To replace the existing playground as is, according to Richard, would cost in the order of $750,000.  The suggested September 2009 model, with the best intentions of Andrew and Richard would not come close to the uniqueness, usability and value of what we currently have, due to budget constraints.  One has to question why our playground keeps getting downgraded. We believe that Andrew and Richard brought some decent ideas forward but the costs will prevent us from attaining a playground on a similar scale to what we have come to enjoy.

Some ideas we are floating are a request to City Hall for a phased approach with additional funds made available at a specified later date.  Each year the City has a budget of $700,000 to manage all its playgrounds.  Another possibility is petitioning City Hall now for more money or making requests for donations from private industry.

We would appreciate your thoughts on this and any suggestions you might have.

Warm Regards,
MaryAnn Mortensen & Trevor Frith

What do you think? What kind of a playground do you want to see in Grimston? Would you support asking for donations from a corporate sponsor if it meant Grimston had adequate funds to replace the play equipment without downgrading?

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4 Replies to “Controversial vision for new Grimston Park playground”

  1. How about building/planting a botanical garden, ala Kew Garden in London, complete with a hedge maze, greenhouse, and a Japanese garden? I'd pay to take the Girl to visit that, helping to cover the cost, and being something of a revenue generator for the city.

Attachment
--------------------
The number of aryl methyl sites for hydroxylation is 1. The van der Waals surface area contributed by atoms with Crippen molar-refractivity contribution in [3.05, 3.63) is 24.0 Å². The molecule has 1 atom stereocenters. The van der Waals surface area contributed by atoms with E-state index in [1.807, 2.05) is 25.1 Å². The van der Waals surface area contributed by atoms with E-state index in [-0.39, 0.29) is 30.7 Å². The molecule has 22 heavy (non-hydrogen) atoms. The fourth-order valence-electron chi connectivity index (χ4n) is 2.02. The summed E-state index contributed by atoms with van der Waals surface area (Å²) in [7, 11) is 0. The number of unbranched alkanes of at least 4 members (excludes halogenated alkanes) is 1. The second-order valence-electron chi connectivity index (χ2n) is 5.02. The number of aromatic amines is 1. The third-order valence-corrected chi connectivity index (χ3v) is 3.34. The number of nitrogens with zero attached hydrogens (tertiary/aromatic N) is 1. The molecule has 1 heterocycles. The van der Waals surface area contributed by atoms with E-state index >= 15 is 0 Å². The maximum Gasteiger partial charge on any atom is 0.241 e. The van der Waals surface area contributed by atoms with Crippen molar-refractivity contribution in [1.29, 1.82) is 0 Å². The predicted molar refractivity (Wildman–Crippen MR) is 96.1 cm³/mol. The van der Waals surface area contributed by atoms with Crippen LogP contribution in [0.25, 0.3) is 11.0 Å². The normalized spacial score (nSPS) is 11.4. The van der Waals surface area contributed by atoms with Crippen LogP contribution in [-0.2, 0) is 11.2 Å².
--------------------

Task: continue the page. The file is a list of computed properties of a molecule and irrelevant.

2. I too have mixed feelings about the changes to Grimston Park. I have been in the west end of New West for about 5 years so I am definitely not a long time resident. As well my kids have just recently graduated from NWSS so my main use of the park is to exercise my border collie. That being said I still love playgrounds and all that they mean for fun.

    My biggest concern with the proposed changes is something that the city can do very little about which is the changes to he playground standards and regulations. It seems to me that many (most?) of the fun elements can no longer be built or if they are built the cost to make them safe puts them out of our price range.

    My second question is what is driving the need to tear everything down? The answer I got from the designer, in retrospect, was vague. Something along the lines of being old and worn. I wonder if the existing equipment can be refurbished and/or retrofitted. I have no doubts that this was asked and discarded but I would like to know the reasons.

    Some of the new elements displayed on the board seem interesting particularly the hand pump. I would have loved that as a kid. Heck, I would play with it today. I just hope that the design is rich enough to provide a fun experience especially with the cost of everything and the limited funds.

  3. I have to agree with Maryann about the continual downgrading. I pratically grew up in that park and have wonderful memories of the zipline, huge slides and second tier. I damn near killed myself several times jumping off the swings, and to me that's what a playground's all about – not the watered down versions kids have today.